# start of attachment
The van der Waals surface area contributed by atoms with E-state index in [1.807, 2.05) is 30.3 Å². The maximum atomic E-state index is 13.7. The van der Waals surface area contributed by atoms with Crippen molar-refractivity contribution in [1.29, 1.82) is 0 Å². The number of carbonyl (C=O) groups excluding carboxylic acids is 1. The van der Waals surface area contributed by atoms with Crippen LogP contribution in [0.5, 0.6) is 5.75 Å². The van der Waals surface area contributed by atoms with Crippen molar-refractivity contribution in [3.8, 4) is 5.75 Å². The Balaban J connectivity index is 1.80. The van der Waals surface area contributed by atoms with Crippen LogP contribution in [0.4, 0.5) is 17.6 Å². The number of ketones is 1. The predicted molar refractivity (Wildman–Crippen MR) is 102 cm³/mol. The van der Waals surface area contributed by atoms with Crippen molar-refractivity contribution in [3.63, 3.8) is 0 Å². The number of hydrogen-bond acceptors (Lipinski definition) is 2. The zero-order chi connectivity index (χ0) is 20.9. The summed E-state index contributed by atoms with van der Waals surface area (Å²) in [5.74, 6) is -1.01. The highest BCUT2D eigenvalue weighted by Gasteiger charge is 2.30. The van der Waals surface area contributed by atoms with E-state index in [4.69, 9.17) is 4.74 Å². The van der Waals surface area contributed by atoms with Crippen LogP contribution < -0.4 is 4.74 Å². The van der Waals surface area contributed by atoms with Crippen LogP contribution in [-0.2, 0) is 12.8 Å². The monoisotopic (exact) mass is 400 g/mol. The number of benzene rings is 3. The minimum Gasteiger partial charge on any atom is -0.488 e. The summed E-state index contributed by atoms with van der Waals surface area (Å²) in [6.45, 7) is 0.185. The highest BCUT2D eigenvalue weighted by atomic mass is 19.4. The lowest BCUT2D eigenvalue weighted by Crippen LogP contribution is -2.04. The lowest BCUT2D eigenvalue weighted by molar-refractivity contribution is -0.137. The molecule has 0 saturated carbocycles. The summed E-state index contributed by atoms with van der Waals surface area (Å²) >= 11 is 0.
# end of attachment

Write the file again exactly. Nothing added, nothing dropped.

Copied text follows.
The van der Waals surface area contributed by atoms with E-state index in [1.807, 2.05) is 30.3 Å². The maximum atomic E-state index is 13.7. The van der Waals surface area contributed by atoms with Crippen molar-refractivity contribution in [1.29, 1.82) is 0 Å². The number of carbonyl (C=O) groups excluding carboxylic acids is 1. The van der Waals surface area contributed by atoms with Crippen LogP contribution in [0.5, 0.6) is 5.75 Å². The van der Waals surface area contributed by atoms with Crippen molar-refractivity contribution in [3.8, 4) is 5.75 Å². The Balaban J connectivity index is 1.80. The van der Waals surface area contributed by atoms with Crippen LogP contribution in [0.4, 0.5) is 17.6 Å². The number of ketones is 1. The predicted molar refractivity (Wildman–Crippen MR) is 102 cm³/mol. The van der Waals surface area contributed by atoms with Crippen molar-refractivity contribution in [3.63, 3.8) is 0 Å². The number of hydrogen-bond acceptors (Lipinski definition) is 2. The zero-order chi connectivity index (χ0) is 20.9. The summed E-state index contributed by atoms with van der Waals surface area (Å²) in [5.74, 6) is -1.01. The highest BCUT2D eigenvalue weighted by Gasteiger charge is 2.30. The van der Waals surface area contributed by atoms with E-state index in [4.69, 9.17) is 4.74 Å². The van der Waals surface area contributed by atoms with Crippen LogP contribution < -0.4 is 4.74 Å². The van der Waals surface area contributed by atoms with Crippen LogP contribution in [-0.2, 0) is 12.8 Å². The monoisotopic (exact) mass is 400 g/mol. The number of benzene rings is 3. The minimum Gasteiger partial charge on any atom is -0.488 e. The summed E-state index contributed by atoms with van der Waals surface area (Å²) in [6.45, 7) is 0.185. The highest BCUT2D eigenvalue weighted by atomic mass is 19.4. The lowest BCUT2D eigenvalue weighted by Crippen LogP contribution is -2.04. The lowest BCUT2D eigenvalue weighted by molar-refractivity contribution is -0.137. The molecule has 0 saturated carbocycles. The summed E-state index contributed by atoms with van der Waals surface area (Å²) >= 11 is 0.